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Posted December 5, 2009
Values Clarification & the Cultural Norms we Take for Granted
Those who've taken the word of the (supposed) experts in the pulpit could learn a lot here about "the big picture" of the "biblical epic," even if they don't like Miles's take on it. But those who flatly refuse to take the word (or The Word) as anything more than "history" or "manipulation" or "intimidation" or "Jewish Koran" may learn a lot, as well.
Miles is neither out to debunk the Old Testament nor is he out to hand the "religious" any sort of neatly packaged, theological "final proof." Instead, =G,AB= is a characterological (in the distinct, dictionary sense of that word) deconstruction of the numerous roles played by the title character along the course of a millennium.
There are parallels here to Julian Jaynes's =The Origin of Consciousness in the Breakdown of the Bicameral Mind= (1976). Jaynes's reading of stone tablet and papyrus documentation asserts that man was able to hear the "voice of god" quite directly and easily when Homer, Moses and Abraham were around. but that the men of Alexander's and Nehemiah's day found it very difficult to tune in to the "signal."
But the similarities end there. Jaynes seems to be looking to provide us with an explanation for our present =disconnection= with a spiritual deity; Miles appears to be handing us a case to explain the nature of the connection we believe we have.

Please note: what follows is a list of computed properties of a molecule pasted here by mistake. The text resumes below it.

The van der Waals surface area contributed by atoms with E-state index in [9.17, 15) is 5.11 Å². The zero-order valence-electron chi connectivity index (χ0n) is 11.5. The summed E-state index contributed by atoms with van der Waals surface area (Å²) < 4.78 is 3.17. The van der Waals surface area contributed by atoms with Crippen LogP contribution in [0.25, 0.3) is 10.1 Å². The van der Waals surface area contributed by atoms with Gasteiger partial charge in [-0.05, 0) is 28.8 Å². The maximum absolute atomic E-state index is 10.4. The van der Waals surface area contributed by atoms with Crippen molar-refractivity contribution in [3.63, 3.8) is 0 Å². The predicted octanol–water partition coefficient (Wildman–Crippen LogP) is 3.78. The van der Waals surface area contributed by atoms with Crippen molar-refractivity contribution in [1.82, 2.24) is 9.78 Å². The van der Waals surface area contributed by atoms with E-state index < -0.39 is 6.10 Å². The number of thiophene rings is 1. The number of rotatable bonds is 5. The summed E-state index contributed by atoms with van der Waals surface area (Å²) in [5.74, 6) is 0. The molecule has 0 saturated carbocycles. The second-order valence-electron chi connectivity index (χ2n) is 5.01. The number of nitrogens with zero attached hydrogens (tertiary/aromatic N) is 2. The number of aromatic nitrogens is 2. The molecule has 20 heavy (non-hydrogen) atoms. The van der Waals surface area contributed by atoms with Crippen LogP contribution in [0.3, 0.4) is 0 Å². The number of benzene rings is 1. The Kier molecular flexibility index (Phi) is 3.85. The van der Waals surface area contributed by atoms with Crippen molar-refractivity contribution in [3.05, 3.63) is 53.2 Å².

The author chooses not to take a controversial position out of which he cannot wriggle. He offers an hypothesis (near the end rather than the beginning) that the god of the Israelites displayed six distinct -- and quite diverse -- characters or "value systems" or "trait sets" described by the numerous writers of the Old Testament. But he wastes no words whatsoever about "god" being a literary invention, or, as many a-theist debunkers have put it, "made in the image of man."
Clever. =Very= clever.
He could have laid the characters out near the beginning and then set out to demonstrate them, but instead, Miles chooses to go deductive rather than inductive. For a good reason. which may or may not become evident to the reader as he trudges through Miles's fascinating -- if often logically suspect -- appraisals, interpretations, evaluations, assertions, judgments and attributions of meaning along the way.
One may come away from =G,AB= feeling as though he'd stuck with it to arrive at somewhat obvious and even disappointing conclusion, but also grateful for having acquired a =much= greater grasp of a major part of the Western world's most significant piece of literature.
Far more lasting as an effect on the reader than the author's stated conclusion, =G,AB= makes a subtle yet powerful case for how our culture came to have the hugely conflicted beliefs, values, idea(l)s, assumptions, convictions and attitudes it has. about itself and others.
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